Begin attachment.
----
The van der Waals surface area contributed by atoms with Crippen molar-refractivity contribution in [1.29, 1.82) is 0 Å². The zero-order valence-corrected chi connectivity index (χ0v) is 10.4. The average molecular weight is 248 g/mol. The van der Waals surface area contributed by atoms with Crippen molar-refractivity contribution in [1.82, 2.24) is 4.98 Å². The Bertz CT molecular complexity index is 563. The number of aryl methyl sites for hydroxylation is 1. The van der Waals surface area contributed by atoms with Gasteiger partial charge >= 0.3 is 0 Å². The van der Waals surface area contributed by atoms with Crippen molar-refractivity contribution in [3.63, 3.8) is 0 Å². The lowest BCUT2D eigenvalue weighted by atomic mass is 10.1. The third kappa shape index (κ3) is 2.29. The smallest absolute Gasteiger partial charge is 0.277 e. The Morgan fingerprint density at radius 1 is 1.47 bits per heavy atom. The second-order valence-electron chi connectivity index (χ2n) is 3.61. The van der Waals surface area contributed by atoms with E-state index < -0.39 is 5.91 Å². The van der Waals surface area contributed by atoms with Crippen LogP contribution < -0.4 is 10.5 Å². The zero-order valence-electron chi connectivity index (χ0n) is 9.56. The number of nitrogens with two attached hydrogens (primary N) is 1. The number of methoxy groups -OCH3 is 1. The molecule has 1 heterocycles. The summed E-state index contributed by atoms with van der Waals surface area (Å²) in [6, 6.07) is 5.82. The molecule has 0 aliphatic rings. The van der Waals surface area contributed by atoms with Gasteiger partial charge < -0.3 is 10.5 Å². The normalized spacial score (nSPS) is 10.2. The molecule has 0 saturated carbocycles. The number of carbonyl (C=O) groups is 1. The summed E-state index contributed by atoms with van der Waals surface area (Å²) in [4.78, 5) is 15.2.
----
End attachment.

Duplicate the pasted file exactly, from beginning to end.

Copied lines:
The van der Waals surface area contributed by atoms with Crippen molar-refractivity contribution in [1.29, 1.82) is 0 Å². The zero-order valence-corrected chi connectivity index (χ0v) is 10.4. The average molecular weight is 248 g/mol. The van der Waals surface area contributed by atoms with Crippen molar-refractivity contribution in [1.82, 2.24) is 4.98 Å². The Bertz CT molecular complexity index is 563. The number of aryl methyl sites for hydroxylation is 1. The van der Waals surface area contributed by atoms with Gasteiger partial charge >= 0.3 is 0 Å². The van der Waals surface area contributed by atoms with Crippen molar-refractivity contribution in [3.63, 3.8) is 0 Å². The lowest BCUT2D eigenvalue weighted by atomic mass is 10.1. The third kappa shape index (κ3) is 2.29. The smallest absolute Gasteiger partial charge is 0.277 e. The Morgan fingerprint density at radius 1 is 1.47 bits per heavy atom. The second-order valence-electron chi connectivity index (χ2n) is 3.61. The van der Waals surface area contributed by atoms with E-state index < -0.39 is 5.91 Å². The van der Waals surface area contributed by atoms with Crippen LogP contribution < -0.4 is 10.5 Å². The zero-order valence-electron chi connectivity index (χ0n) is 9.56. The number of nitrogens with two attached hydrogens (primary N) is 1. The number of methoxy groups -OCH3 is 1. The molecule has 1 heterocycles. The summed E-state index contributed by atoms with van der Waals surface area (Å²) in [6, 6.07) is 5.82. The molecule has 0 aliphatic rings. The van der Waals surface area contributed by atoms with Gasteiger partial charge < -0.3 is 10.5 Å². The normalized spacial score (nSPS) is 10.2. The molecule has 0 saturated carbocycles. The number of carbonyl (C=O) groups is 1. The summed E-state index contributed by atoms with van der Waals surface area (Å²) in [4.78, 5) is 15.2.